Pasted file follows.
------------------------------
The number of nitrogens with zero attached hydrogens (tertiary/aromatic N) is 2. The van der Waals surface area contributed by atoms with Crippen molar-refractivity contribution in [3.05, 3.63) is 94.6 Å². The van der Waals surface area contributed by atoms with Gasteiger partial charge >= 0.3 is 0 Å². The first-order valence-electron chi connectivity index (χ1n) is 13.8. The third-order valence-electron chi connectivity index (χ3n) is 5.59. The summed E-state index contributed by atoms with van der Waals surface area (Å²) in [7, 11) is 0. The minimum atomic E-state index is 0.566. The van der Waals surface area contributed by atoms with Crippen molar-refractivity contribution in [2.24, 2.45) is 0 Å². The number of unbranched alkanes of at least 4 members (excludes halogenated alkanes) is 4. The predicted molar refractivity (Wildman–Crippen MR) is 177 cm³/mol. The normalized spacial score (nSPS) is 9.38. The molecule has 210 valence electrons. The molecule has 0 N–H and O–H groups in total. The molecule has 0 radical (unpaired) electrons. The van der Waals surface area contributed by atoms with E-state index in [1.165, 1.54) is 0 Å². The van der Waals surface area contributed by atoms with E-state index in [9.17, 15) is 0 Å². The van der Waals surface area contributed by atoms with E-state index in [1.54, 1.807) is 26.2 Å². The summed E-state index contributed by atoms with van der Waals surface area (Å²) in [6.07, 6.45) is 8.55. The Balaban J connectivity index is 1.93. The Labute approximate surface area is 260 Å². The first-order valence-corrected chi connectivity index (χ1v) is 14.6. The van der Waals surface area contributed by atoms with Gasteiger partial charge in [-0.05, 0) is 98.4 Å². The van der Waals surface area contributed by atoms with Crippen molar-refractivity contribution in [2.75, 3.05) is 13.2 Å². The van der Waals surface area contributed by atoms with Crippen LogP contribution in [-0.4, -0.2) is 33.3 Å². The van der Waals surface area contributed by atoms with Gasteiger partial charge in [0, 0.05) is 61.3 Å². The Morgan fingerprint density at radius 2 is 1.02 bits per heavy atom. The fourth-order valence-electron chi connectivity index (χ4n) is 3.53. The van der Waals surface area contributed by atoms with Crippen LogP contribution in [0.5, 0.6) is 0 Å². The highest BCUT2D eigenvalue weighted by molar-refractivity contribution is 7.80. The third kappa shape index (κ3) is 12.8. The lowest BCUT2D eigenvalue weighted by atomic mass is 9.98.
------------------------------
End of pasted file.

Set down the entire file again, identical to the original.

The number of nitrogens with zero attached hydrogens (tertiary/aromatic N) is 2. The van der Waals surface area contributed by atoms with Crippen molar-refractivity contribution in [3.05, 3.63) is 94.6 Å². The van der Waals surface area contributed by atoms with Gasteiger partial charge >= 0.3 is 0 Å². The first-order valence-electron chi connectivity index (χ1n) is 13.8. The third-order valence-electron chi connectivity index (χ3n) is 5.59. The summed E-state index contributed by atoms with van der Waals surface area (Å²) in [7, 11) is 0. The minimum atomic E-state index is 0.566. The van der Waals surface area contributed by atoms with Crippen molar-refractivity contribution in [2.24, 2.45) is 0 Å². The number of unbranched alkanes of at least 4 members (excludes halogenated alkanes) is 4. The predicted molar refractivity (Wildman–Crippen MR) is 177 cm³/mol. The normalized spacial score (nSPS) is 9.38. The molecule has 210 valence electrons. The molecule has 0 N–H and O–H groups in total. The molecule has 0 radical (unpaired) electrons. The van der Waals surface area contributed by atoms with E-state index in [1.165, 1.54) is 0 Å². The van der Waals surface area contributed by atoms with E-state index in [9.17, 15) is 0 Å². The van der Waals surface area contributed by atoms with E-state index in [1.54, 1.807) is 26.2 Å². The summed E-state index contributed by atoms with van der Waals surface area (Å²) in [6.07, 6.45) is 8.55. The Balaban J connectivity index is 1.93. The Labute approximate surface area is 260 Å². The first-order valence-corrected chi connectivity index (χ1v) is 14.6. The van der Waals surface area contributed by atoms with Gasteiger partial charge in [-0.05, 0) is 98.4 Å². The van der Waals surface area contributed by atoms with Crippen molar-refractivity contribution in [2.75, 3.05) is 13.2 Å². The van der Waals surface area contributed by atoms with Crippen LogP contribution in [-0.4, -0.2) is 33.3 Å². The van der Waals surface area contributed by atoms with Gasteiger partial charge in [0, 0.05) is 61.3 Å². The Morgan fingerprint density at radius 2 is 1.02 bits per heavy atom. The fourth-order valence-electron chi connectivity index (χ4n) is 3.53. The van der Waals surface area contributed by atoms with Crippen LogP contribution in [0.5, 0.6) is 0 Å². The highest BCUT2D eigenvalue weighted by molar-refractivity contribution is 7.80. The third kappa shape index (κ3) is 12.8. The lowest BCUT2D eigenvalue weighted by atomic mass is 9.98.